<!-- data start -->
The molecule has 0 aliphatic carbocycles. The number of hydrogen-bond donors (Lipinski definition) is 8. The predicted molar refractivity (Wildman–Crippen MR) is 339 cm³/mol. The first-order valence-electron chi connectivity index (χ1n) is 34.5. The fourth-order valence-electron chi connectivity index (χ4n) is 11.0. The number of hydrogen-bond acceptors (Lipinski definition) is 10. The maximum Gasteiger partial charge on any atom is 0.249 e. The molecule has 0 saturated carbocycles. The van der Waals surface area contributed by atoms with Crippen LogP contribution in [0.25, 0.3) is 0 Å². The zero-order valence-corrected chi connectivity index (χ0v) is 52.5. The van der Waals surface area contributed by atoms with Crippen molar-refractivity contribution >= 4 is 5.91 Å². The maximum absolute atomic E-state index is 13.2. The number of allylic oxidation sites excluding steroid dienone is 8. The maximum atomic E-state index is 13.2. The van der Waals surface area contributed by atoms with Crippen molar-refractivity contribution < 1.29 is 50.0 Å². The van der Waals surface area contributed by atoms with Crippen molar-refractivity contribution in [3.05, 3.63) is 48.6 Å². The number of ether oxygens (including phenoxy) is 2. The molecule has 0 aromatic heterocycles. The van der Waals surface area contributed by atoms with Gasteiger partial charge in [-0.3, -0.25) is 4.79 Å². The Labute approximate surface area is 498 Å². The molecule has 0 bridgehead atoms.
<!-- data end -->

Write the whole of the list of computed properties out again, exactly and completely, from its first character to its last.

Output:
The molecule has 0 aliphatic carbocycles. The number of hydrogen-bond donors (Lipinski definition) is 8. The predicted molar refractivity (Wildman–Crippen MR) is 339 cm³/mol. The first-order valence-electron chi connectivity index (χ1n) is 34.5. The fourth-order valence-electron chi connectivity index (χ4n) is 11.0. The number of hydrogen-bond acceptors (Lipinski definition) is 10. The maximum Gasteiger partial charge on any atom is 0.249 e. The molecule has 0 saturated carbocycles. The van der Waals surface area contributed by atoms with Crippen LogP contribution in [0.25, 0.3) is 0 Å². The zero-order valence-corrected chi connectivity index (χ0v) is 52.5. The van der Waals surface area contributed by atoms with Crippen molar-refractivity contribution >= 4 is 5.91 Å². The maximum absolute atomic E-state index is 13.2. The number of allylic oxidation sites excluding steroid dienone is 8. The maximum atomic E-state index is 13.2. The van der Waals surface area contributed by atoms with Crippen molar-refractivity contribution < 1.29 is 50.0 Å². The van der Waals surface area contributed by atoms with Crippen molar-refractivity contribution in [3.05, 3.63) is 48.6 Å². The number of ether oxygens (including phenoxy) is 2. The molecule has 0 aromatic heterocycles. The van der Waals surface area contributed by atoms with Gasteiger partial charge in [-0.3, -0.25) is 4.79 Å². The Labute approximate surface area is 498 Å². The molecule has 0 bridgehead atoms.